The Palestine Archipelago
Bogna Świątkowska on Everyday Forms of Resistance residencies
When you enter the territory of Palestine, or rather the complex entity that is the Palestinian Authority, you become helpless on various levels. Not because the Israeli army occupies and controls, in both military and economic terms, a major part of the Palestinian territories, and not because the separation barrier is an insult to the dream of a world free of discrimination and human rights abuses. A contemporary form of colonialism has been perfecting its cunning ways here, and it is extremely depressing to realise that, against our will, we are all part of a huge machine of tacit acceptance for the situation in which the Palestinians find themselves.
I first visited Ramallah in 1992. That was before the founding of the Palestinian Authority, before the erection of the Israeli wall by poorly paid Palestinian workers, and before the Oslo Accords, the 1993 agreement that was to solve the Palestinian-Israeli conflict, but in fact only added fuel to the fire. Ramallah, then a relatively small town set in a picturesque location on the hills of the West Bank of Jordan, was accessed from Jerusalem by way of a six-door Mercedes taxi – a cross between a luxury vehicle and a bus. The taxis waited in line in front of the Damascus Gate, where groups of pilgrims from all over the world enter the narrow streets of Old Town. The trip didn’t take long; after all, it is only sixteen kilometres as the crow flies.
Today, covering the distance takes an hour at best, and a whole day at worst. The road, once straight, has been blocked; the new one winds and zigzags its way. You need to negotiate the infamous Qalandiya checkpoint, a major border crossing point established by Israel, which serves to control the Palestinians’ mobility and their access to Jerusalem, considered by both states as their capital. It also serves to discourage foreigners from travelling to the Palestinian territories. Large multilingual signs warn that it is dangerous and poses a potentially lethal risk.
Behind the wall, a different world begins, one that fits neither the stereotypes conveyed by sensation-hungry the media, nor by the Israeli narrative, seeking to justify the State of Israel’s treatment of the Palestinians. Nothing is simple or obvious here, everything has its complicated, dense history, comprised by the ambitions of greater and lesser leaders, described since Biblical times, familiar from grand religious narratives. Above all, however, it is a history of the people living here as well as of the millions of refugees who since the 1948 exodus, or Nakba, have been dispersed around the world or living in several dozen refugee camps in various countries in the Middle East, including in Palestine itself.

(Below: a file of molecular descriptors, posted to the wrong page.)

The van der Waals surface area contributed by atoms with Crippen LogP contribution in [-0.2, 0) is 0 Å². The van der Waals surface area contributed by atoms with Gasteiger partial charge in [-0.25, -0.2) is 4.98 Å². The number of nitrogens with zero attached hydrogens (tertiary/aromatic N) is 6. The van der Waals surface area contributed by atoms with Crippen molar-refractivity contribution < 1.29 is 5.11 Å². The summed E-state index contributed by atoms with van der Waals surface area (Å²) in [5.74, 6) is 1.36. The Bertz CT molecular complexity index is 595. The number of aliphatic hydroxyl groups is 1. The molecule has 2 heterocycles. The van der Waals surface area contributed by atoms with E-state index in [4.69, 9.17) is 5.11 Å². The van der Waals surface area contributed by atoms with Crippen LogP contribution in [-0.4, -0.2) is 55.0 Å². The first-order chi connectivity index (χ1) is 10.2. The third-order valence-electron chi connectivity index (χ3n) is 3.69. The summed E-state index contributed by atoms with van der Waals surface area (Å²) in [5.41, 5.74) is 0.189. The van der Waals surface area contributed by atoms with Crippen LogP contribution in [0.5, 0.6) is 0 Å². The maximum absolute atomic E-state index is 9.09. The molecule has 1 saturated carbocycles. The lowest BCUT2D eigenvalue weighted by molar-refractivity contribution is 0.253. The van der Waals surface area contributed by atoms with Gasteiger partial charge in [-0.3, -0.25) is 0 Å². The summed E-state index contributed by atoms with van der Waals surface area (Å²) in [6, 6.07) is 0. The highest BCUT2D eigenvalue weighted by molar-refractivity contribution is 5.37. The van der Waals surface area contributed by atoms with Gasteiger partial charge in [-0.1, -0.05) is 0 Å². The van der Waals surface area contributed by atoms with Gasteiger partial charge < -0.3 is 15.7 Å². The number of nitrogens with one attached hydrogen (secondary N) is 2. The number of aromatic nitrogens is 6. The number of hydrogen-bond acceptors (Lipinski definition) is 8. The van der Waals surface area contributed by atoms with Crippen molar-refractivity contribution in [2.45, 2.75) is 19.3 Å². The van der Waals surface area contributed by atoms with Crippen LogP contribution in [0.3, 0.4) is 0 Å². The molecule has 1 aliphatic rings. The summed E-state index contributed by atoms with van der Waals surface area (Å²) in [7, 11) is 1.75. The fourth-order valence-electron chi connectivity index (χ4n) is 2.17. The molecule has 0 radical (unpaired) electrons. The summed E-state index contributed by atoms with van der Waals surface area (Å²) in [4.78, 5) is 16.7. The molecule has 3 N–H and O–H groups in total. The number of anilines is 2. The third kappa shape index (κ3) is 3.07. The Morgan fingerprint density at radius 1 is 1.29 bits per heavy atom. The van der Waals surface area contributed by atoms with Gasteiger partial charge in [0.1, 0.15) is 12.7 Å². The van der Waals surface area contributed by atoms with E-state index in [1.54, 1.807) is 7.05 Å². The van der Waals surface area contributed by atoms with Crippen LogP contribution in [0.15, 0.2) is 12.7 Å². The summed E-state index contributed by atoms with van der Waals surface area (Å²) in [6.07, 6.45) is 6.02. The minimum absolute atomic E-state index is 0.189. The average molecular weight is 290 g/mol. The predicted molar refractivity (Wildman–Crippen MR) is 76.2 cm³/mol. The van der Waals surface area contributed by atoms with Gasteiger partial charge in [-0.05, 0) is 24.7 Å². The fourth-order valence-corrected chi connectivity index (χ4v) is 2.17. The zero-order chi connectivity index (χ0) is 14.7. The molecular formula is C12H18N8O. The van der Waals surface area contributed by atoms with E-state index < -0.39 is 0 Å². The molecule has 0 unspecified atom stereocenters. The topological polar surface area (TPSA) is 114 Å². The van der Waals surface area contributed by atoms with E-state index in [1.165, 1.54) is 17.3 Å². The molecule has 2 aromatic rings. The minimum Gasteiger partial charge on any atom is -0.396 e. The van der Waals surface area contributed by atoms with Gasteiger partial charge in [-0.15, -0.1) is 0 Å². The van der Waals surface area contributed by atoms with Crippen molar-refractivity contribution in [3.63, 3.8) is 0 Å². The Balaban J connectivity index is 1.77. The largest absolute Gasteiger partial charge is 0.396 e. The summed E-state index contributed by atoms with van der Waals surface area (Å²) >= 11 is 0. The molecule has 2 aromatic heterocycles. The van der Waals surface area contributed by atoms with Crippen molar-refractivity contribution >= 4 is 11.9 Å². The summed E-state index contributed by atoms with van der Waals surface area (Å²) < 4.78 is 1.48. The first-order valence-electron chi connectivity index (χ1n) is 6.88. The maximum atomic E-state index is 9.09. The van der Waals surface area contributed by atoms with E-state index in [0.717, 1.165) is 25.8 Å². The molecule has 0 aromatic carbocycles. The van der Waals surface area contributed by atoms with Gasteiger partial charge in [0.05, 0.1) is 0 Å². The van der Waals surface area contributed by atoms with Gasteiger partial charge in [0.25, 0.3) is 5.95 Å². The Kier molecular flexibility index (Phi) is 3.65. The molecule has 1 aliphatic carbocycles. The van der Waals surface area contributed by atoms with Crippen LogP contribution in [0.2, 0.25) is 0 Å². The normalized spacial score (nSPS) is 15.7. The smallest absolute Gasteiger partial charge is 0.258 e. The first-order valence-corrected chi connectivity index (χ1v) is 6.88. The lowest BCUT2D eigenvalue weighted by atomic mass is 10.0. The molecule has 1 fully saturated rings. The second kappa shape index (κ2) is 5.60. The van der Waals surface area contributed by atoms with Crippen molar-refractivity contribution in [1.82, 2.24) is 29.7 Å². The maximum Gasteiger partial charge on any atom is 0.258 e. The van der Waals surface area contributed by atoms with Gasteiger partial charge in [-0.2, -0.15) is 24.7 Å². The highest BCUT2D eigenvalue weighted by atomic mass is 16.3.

One needs to make do in this reality, and one lives from day to day, the future is uncertain, planning makes no sense. Various instruments of social life are developed in an effort to co-opt the abnormal and provisional. Resistance against obnoxious forms of oppression takes place in all kinds of ways. Those that are practiced on microscale, in the simplest activities of everyday life, emerge naturally and become rooted in social life as vital for identity, dignity, and hope.
Noticing those practices – the songs sung by the refugees, renewing their relationship with the land, discovering the power that caring for plants gives you, the importance of every meal cooked with love – is within art’s ambit. In such a reality, the smile is a practice of resistance, a refusal to give up.
Today, Palestine is a shrinking archipelago. Israel’s expansion and the seizure of ever new stretches of land for Jewish settlements continue every day despite international protests and boycott campaigns, despite reports exposing the mechanisms of the incessant conflict the region remains mired in.
To be freed from a sense of uncertainty and temporariness is something that people of the world desire today. Mounting chaos, caused by the decisions of irresponsible politicians, elected through democratic procedures, an impending climate catastrophe, anti-government protests erupting in various countries, and growing radicalisms all produce a precariousness that is felt and experienced around the globe. In today’s Palestine are focused all those crises that may define our future – with the acute problem of water scarcity to begin with – as well as wonderful examples of human solidarity, virtue, ways of circumventing the destructive, of producing practices that will restore what’s best about human activity.
Attempts to imagine the future often come across as unspectacular. Artists are great at identifying and then highlighting them, lending them visibility and introducing them to public debate. That is undoubtedly where the power of the art practices undertaken as part of Everyday Forms of Resistance comes from. Shedding light on the Palestinians’ daily reality, they offer us tools for scenarios of a wiser future that is still within our reach.
- Translated by
- Marcin Wawrzyńczak
- The mutual recognition of Israel and the Palestine Liberation Organization, agreed in 1993 in Oslo, meant as a cornerstone of the Middle Eastern peace process. It forms the legal basis of the existence of the Palestinian Authority and at the same time of the territories’ division into three zones: Area A, including the Gaza Strip and larger cities in the West Bank, Area B – Arab settlements under Israeli military control, and Area C – Israeli settlements and areas administered exclusively by Israel.
-  Nakba
- “disaster,” denotes the exodus and expulsion of the Palestinian Arabs following the withdrawal of British troops from areas where, pursuant to the UN Resolution 181, the State of Israel was founded in 1948.